This concept of “eino domeh shmia l’re’iya” is a famous one in our heritage, and the world we live in today almost demands it. How can we make our Mesorah, the beautiful story of the Jewish people, applicable and enticing to the next generations? The children of today are at a greater danger than any generation before The apathy that permeates Jewish society is growing. What do we do? How can we make Judaism relevant to children and adults alike?

Rabbi Moshe Shapiro was fond of mentioning the first Mishnah in Pirkei Avos in relation to this monumental task. The Mishnah begins “Moshe kibel Torah M’Sinai” that Moses received the Torah from Sinai. We know that Moshe received the Torah from the Almighty at Har Sinai, but the words of the Mishnah simply mention “Sinai.” Rav Shapiro explains that when we too transmit our “Torah,” it has to be a Sinaitic experience. Immediately following the Aseres HaDibros, the Torah mentions that there was fire and lightning, and the excitement among the Jewish people was palpable. That fire and excitement needs to be there for us as well.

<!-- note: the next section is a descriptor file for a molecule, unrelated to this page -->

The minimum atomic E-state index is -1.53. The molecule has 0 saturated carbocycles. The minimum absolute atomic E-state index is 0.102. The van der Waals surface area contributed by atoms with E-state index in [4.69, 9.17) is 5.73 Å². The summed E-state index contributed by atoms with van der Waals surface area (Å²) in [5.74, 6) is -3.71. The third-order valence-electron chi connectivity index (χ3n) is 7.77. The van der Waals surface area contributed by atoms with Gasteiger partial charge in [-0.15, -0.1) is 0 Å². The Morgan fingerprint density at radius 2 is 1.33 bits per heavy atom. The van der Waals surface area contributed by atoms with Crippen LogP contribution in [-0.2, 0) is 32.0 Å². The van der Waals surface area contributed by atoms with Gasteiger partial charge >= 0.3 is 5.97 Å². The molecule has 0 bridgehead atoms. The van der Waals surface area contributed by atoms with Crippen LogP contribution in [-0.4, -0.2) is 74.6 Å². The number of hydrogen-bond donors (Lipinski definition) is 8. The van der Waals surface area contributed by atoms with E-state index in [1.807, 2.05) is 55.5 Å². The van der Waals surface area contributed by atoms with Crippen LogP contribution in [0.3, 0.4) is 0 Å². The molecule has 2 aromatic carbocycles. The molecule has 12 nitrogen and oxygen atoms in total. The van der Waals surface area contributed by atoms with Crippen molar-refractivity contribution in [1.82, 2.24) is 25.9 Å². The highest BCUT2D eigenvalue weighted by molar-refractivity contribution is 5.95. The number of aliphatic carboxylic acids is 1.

The single greatest thing that I ever did in a classroom was try and implement a sense of tangibility to our heritage. There’s an NCSY educational activity that I was part of on a Shabbaton led by a wonderful friend and colleague of mine, and I used it in my classes. Each student in the room was given strips of paper with one sentence and a number on them. There were over 100 pieces of paper. After talking about how long ago they thought the Torah was given (with wonderful answers) we began to trace ourselves back from the very classroom we were in to Moses at Sinai. Each strip had a different person mentioned, and the teacher from whom they learned the Mesorah. Slowly but surely, we made it back to Har Sinai, and my students were wowed. When something is real, and it’s able to conjure up a sense of meaning, it’s significantly more powerful.

This is exactly why God tells the Jewish people at the beginning of the Ten Commandments that He is the God who took them out of Egypt, because they themselves were there. Nobody had to jog their memory about events they may or may not have known anything about: they were sitting front row to unbelievable nissim v’niflaos.